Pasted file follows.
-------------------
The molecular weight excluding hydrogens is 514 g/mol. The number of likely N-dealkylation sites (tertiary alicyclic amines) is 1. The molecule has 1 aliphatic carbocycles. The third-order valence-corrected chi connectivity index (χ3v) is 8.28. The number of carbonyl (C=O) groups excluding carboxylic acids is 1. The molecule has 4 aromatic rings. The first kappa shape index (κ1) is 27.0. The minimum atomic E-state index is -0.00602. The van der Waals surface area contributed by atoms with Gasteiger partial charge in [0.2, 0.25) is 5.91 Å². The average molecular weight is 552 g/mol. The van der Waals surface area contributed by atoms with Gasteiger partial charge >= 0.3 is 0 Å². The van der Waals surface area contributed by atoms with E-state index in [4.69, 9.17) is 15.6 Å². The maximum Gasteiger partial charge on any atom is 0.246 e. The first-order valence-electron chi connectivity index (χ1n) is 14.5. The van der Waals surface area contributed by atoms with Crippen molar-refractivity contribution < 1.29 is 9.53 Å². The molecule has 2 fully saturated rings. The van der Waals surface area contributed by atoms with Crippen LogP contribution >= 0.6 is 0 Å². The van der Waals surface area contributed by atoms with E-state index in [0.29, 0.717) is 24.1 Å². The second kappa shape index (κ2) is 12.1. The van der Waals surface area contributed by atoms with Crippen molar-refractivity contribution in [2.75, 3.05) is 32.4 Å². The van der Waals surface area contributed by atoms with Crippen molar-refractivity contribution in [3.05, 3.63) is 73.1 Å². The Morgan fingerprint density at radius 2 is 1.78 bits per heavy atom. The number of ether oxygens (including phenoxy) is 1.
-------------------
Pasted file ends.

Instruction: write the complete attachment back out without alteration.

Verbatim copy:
The molecular weight excluding hydrogens is 514 g/mol. The number of likely N-dealkylation sites (tertiary alicyclic amines) is 1. The molecule has 1 aliphatic carbocycles. The third-order valence-corrected chi connectivity index (χ3v) is 8.28. The number of carbonyl (C=O) groups excluding carboxylic acids is 1. The molecule has 4 aromatic rings. The first kappa shape index (κ1) is 27.0. The minimum atomic E-state index is -0.00602. The van der Waals surface area contributed by atoms with Gasteiger partial charge in [0.2, 0.25) is 5.91 Å². The average molecular weight is 552 g/mol. The van der Waals surface area contributed by atoms with Gasteiger partial charge >= 0.3 is 0 Å². The van der Waals surface area contributed by atoms with E-state index in [4.69, 9.17) is 15.6 Å². The maximum Gasteiger partial charge on any atom is 0.246 e. The first-order valence-electron chi connectivity index (χ1n) is 14.5. The van der Waals surface area contributed by atoms with Crippen molar-refractivity contribution < 1.29 is 9.53 Å². The molecule has 2 fully saturated rings. The van der Waals surface area contributed by atoms with Crippen LogP contribution >= 0.6 is 0 Å². The van der Waals surface area contributed by atoms with E-state index in [0.29, 0.717) is 24.1 Å². The second kappa shape index (κ2) is 12.1. The van der Waals surface area contributed by atoms with Crippen molar-refractivity contribution in [2.75, 3.05) is 32.4 Å². The van der Waals surface area contributed by atoms with Crippen molar-refractivity contribution in [3.05, 3.63) is 73.1 Å². The Morgan fingerprint density at radius 2 is 1.78 bits per heavy atom. The number of ether oxygens (including phenoxy) is 1.